This is the first in our series of blog posts to give anglers creative ideas to pass the time during the national COVID-19 crisis. By staying home and tying flies, or fishing streams near your home, your are helping prevent the spread of the disease COVID-19, which can be deadly, especially to older individuals. We hope these posts provide some relief from the stress we are all feeling due to this crisis, and we hope to see everyone healthy, and happy in the future.
This first post will be in our theme of "Flatten the Curve, Fatten Your Fly Box"
Ostrich Herl Jig
Our first featured fly to fatten up your fly box is this easy little jig style nymph that features Ostrich Herl as the main ingredient. This fly can be fished as a streamer, on the swing, under an indicator, or as a point fly for tight line nymphing. This fly can be tied in a wide range of sizes, and used for trout, warm water species, and could likely be an effective bonefish fly when tied in tan, or cream color variations.
Hook: Barbless Jig Size 4-14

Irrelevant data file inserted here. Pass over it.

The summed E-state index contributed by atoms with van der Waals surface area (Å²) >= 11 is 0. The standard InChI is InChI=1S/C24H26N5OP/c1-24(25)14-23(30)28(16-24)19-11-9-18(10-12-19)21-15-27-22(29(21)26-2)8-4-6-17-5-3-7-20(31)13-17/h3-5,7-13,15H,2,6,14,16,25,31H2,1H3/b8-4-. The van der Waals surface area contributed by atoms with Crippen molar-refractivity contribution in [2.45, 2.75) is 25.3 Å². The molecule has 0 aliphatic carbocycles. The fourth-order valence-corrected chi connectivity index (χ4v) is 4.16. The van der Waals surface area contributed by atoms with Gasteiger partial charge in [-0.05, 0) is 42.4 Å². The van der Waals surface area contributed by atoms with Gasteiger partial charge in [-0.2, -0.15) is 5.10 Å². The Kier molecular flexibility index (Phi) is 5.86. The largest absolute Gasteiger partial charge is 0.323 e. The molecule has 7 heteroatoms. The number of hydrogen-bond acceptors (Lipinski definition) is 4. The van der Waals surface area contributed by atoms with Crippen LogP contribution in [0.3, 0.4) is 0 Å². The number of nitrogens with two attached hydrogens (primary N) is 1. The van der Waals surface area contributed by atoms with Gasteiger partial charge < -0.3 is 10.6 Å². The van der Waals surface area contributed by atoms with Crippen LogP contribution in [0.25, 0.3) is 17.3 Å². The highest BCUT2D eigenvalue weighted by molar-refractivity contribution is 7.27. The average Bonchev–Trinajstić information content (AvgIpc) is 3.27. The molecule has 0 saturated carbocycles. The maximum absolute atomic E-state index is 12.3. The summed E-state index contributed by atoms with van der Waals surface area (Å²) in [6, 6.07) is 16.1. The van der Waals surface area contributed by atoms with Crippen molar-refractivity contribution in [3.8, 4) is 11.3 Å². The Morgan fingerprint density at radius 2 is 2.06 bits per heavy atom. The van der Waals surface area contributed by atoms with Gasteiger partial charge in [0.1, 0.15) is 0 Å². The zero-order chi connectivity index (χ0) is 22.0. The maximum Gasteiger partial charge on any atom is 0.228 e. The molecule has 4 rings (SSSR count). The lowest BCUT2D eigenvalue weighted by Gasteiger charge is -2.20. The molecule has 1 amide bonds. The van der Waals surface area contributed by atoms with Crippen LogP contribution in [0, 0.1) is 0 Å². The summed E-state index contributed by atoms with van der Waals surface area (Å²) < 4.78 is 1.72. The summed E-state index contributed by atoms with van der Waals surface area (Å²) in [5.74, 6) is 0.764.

Thread: 6/0-10/0 Veevus
Bead: Slotted Tungsten (any color you like)
Tail and Body: 2 to 6 Ostrich Herl Fibers (any color you like)
Rib: Small Tinsel, Ultra Wire, or Similar (any color you like)
Collar: Hungarian Partridge, or other soft hackle feather.
Step 1: Slide the slotted tungsten bead onto the hook, small hole first, and place in the vice.
Step 2: Tie onto the hook, wrap to the back, and tie in the Ostrich Herl for the tail. Make sure the tail is slightly longer than the hook shank, and be sure to leave the butt materials intact.
Step 3: Tie in the tinsel, making sure to cover the lash point all the way to the base of the tail. (You can also substitute wire, floss, or flashabou for the tinsel.) Then, wrap your thread forward to just behind the bead.
Step 4: Wrap the Ostrich Herl forward. In this case, we have wound it evenly. (You could also bulk the wraps up to create a tapered appearance.) Then, wrap the tinsel foward to create a rib.
Step 5: Tie in a Partridge feather by the tip and wrap it one, or two, turns to create a collar.
Step 6(optional): Tie in some additional Ostrich Herl and make a few wraps behind the bead for a more finished appearance.